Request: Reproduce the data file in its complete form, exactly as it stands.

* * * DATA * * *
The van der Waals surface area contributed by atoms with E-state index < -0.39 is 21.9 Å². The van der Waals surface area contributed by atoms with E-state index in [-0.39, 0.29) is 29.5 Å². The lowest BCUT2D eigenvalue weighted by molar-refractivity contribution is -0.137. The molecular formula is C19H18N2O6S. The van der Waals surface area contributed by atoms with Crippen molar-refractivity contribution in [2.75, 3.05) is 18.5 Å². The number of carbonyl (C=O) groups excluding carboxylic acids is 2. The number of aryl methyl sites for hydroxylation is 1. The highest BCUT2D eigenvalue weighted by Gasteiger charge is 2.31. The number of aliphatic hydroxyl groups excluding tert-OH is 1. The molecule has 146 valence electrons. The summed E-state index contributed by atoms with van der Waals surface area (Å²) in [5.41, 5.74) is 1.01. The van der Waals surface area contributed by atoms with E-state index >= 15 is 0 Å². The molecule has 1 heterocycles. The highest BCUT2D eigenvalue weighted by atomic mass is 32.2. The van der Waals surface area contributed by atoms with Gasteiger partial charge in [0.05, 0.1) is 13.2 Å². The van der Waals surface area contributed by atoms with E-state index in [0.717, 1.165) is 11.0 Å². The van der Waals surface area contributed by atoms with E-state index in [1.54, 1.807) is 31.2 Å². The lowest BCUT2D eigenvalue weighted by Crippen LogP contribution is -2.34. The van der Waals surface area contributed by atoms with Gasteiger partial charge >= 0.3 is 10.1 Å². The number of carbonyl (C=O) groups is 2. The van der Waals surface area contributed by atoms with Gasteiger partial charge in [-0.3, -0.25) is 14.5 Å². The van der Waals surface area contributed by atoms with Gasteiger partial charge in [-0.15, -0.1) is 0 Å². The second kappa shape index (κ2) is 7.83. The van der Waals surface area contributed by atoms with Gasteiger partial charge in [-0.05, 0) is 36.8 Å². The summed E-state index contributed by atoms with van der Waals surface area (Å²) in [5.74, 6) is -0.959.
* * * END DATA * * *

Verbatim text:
The van der Waals surface area contributed by atoms with E-state index < -0.39 is 21.9 Å². The van der Waals surface area contributed by atoms with E-state index in [-0.39, 0.29) is 29.5 Å². The lowest BCUT2D eigenvalue weighted by molar-refractivity contribution is -0.137. The molecular formula is C19H18N2O6S. The van der Waals surface area contributed by atoms with Crippen molar-refractivity contribution in [2.75, 3.05) is 18.5 Å². The number of carbonyl (C=O) groups excluding carboxylic acids is 2. The number of aryl methyl sites for hydroxylation is 1. The highest BCUT2D eigenvalue weighted by Gasteiger charge is 2.31. The number of aliphatic hydroxyl groups excluding tert-OH is 1. The molecule has 146 valence electrons. The summed E-state index contributed by atoms with van der Waals surface area (Å²) in [5.41, 5.74) is 1.01. The van der Waals surface area contributed by atoms with E-state index >= 15 is 0 Å². The molecule has 1 heterocycles. The highest BCUT2D eigenvalue weighted by atomic mass is 32.2. The van der Waals surface area contributed by atoms with Gasteiger partial charge in [0.05, 0.1) is 13.2 Å². The van der Waals surface area contributed by atoms with E-state index in [0.717, 1.165) is 11.0 Å². The van der Waals surface area contributed by atoms with E-state index in [1.54, 1.807) is 31.2 Å². The lowest BCUT2D eigenvalue weighted by Crippen LogP contribution is -2.34. The van der Waals surface area contributed by atoms with Gasteiger partial charge >= 0.3 is 10.1 Å². The number of carbonyl (C=O) groups is 2. The van der Waals surface area contributed by atoms with Gasteiger partial charge in [-0.3, -0.25) is 14.5 Å². The van der Waals surface area contributed by atoms with Gasteiger partial charge in [-0.15, -0.1) is 0 Å². The second kappa shape index (κ2) is 7.83. The van der Waals surface area contributed by atoms with Gasteiger partial charge in [-0.05, 0) is 36.8 Å². The summed E-state index contributed by atoms with van der Waals surface area (Å²) in [5.74, 6) is -0.959.